Only 1.2% accounts for testicular cancer in men, however, it is considered a potentially disease as it’s the cause of about 11%-13% cancer deaths of men in the ages of 15 to 35. There are two peaks of testicular cancer according to men’s age. The first peak, with about 90% of cases, happens before reaching the age of 45. The second peak is a smaller case which occurs at men 50 years above.
However, this cancer is highly curable with about 90-95% success rate. Just like any other disease, early detection increases the success rate of being cured. It is important for men to be aware of the possible signs of testicular cancer to have proper diagnosis at an early stage.
What Are the Symptoms of Testicular Cancer?
Swelling or lump in the testicle
The first and most common sign is a lump in one of their testicle or the testicle has become larger or swollen. It’s quiet normal though for one testicle to be a little bit bigger than the other or one that hangs lower than the other.
In most cases, this tumor does not cause any pain but some patients have experienced pain brought about by this lump. Some patients have also complained a feeling of pain or heaviness in their scrotum or lower abdomen.
Soreness or growth of breast
Some patients diagnosed with testicular cancer have experienced breast soreness or growth. This happens because a hormone called human chorionic gonadotropin (HCG) is secreted by a certain type of germ cell tumors. This hormone stimulates the development of breast. Some cell tumors can also produce a female sex hormone called estrogen which causes the increase of growth in the breast, and even loss of sexual appetite.
Early puberty in boys
Some Leydig cell tumours can produce male sex hormones called androgens. This tumour that produces androgen may not cause symptoms in men, however, it has an effect to boys that are diagnosed with testicular cancer. It causes early puberty and shows puberty signs such as facial and body hair growth and deepening of voice.
Blood clot that causes shortness of breath or swelling of 1 or 2 legs
Developing a blood clot, especially to some young or middle-aged men, is one of the early symptoms of testicular cancer. Shortness of breath is caused by a blood clot in the artery in the lungs, which is called pulmonary embolism. Deep venous thrombosis or DVT, on the other hand, is a blood clot that forms in a large vein and can cause swelling of the legs.
However, sometimes, many signs that are experienced by patients are similar to those that are caused by conditions not related to cancer. For example, a change in the size of testicle can be developed because of these scenarios:
A cyst called spermatocele that is developed in the epididymis, a small organ attached to the testicle which is responsible for carrying the sperm away from the testicle.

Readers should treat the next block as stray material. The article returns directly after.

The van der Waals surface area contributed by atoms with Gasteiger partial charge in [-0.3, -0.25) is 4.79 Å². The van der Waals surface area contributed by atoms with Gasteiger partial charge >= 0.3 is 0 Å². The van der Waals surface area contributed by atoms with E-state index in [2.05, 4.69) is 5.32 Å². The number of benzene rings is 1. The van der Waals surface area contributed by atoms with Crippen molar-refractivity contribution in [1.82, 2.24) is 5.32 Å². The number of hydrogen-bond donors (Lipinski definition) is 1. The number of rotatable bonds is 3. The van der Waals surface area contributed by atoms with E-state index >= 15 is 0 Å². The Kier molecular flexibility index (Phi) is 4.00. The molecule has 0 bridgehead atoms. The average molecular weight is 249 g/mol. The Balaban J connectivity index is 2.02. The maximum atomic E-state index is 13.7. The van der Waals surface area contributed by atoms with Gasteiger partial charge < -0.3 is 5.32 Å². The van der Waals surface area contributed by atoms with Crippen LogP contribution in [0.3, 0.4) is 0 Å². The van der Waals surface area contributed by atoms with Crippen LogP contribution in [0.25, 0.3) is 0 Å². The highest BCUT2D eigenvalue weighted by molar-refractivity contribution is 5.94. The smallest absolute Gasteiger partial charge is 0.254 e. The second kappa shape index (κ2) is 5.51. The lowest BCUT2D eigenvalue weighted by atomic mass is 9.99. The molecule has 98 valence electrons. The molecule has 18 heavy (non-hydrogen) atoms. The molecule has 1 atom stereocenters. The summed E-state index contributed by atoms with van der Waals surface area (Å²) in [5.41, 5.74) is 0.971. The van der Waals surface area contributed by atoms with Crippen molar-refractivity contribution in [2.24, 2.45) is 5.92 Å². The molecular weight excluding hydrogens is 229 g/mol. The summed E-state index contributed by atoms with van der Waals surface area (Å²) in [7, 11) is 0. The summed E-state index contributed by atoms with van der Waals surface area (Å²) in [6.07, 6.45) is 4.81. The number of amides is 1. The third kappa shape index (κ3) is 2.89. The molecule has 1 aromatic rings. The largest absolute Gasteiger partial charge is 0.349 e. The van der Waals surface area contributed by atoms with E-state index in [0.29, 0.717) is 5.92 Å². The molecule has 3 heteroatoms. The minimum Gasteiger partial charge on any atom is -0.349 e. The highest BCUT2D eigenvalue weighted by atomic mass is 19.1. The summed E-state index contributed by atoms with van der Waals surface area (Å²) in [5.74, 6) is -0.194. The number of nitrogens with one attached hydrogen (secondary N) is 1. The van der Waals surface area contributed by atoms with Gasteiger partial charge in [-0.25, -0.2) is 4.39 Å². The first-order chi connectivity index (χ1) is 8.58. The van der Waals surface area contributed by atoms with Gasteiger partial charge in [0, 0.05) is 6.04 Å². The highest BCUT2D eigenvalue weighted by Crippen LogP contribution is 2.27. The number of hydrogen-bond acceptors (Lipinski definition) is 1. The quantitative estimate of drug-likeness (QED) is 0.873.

Blood vessels from the testicles are enlarged
Hydrocele is developed where fluid is built up in the membrane around the testicle
Abdominal muscle has developed an opening
And a patient may experience pain when there is an infection. There are 2 most common infections in patients: epididymitis which is an infection of the epididymis and orchitis or an infection of the testicle.
Some men don't experience symptoms right away, even if it has spread on other parts of their body, while other men that are in the advanced stage of testicular cancer would have experienced these symptoms:
Lower back pain – when cancer cells have already spread to the lymph nodes located in the back of the stomach.
Chest pain, shortness of breath or cough – these symptoms show when cancer cells have already reached the lungs.
Stomach pain – Cancer has already spread to the liver or there is enlarged lymph node.
A feeling of confusion or headache – when cancer has already reached the brain.
How to Diagnose Testicular Cancer
It is recommended that all men should conduct a regular testicular self-exam. This is to detect any signs of lumps or swelling and get medical attention as soon as possible. The most ideal time to conduct this exam is when your scrotum’s skin is relaxed, preferably during or after taking a bath.
How do you do a testicular self-exam then?
Move your penis out of the way and check each testicle.
Feel your testicle gently with your thumb and fingers and check for any smooth rounded bumps or hard lumps. Also feel for any changes in shape, size or consistency of your testicles.
If you’ve found something unusual and have experienced some symptoms of testicular cancer, visit your doctor immediately. He would need to conduct some tests to confirm the diagnoses. Below are the common tests conducted to properly diagnose testicular cancer.
Physical exam and health history. Your doctor will conduct a general physical examination to check for any signs of diseases. Your testicles will also be checked for swelling, lumps or any pain. He will also ask questions to check your health history such as prior diseases and illness.
Ultrasound exam. An ultrasound procedure where high-energy sound waves are used to confirm lumps, cyst or any abnormalities in the testicle can be performed.
Serum tumor marker test. A procedure where blood sample is used to check the amount of tumor markers that are present. These are substances that are linked to a certain type of cancer. The increased level of these tumor markers can confirm the presence of cancer. Alpha-fetoprotein (AFP) and Beta-human chorionic gonadotropin (β-hCG) are the tumor markers used to detect testicular cancer.
Inguinal orchiectomy. It is a procedure where a sample from the testicle is examined under a microscope to check for the presence of cancer cells.
Knowing the symptoms of testicular cancer for early detection can guarantee a higher percentage of recovery. Now that you are aware of the common manifestation of this condition, make a conscious commitment to conduct a regular testicular exam, whether done by a professional or yourself, to be on top of this disease.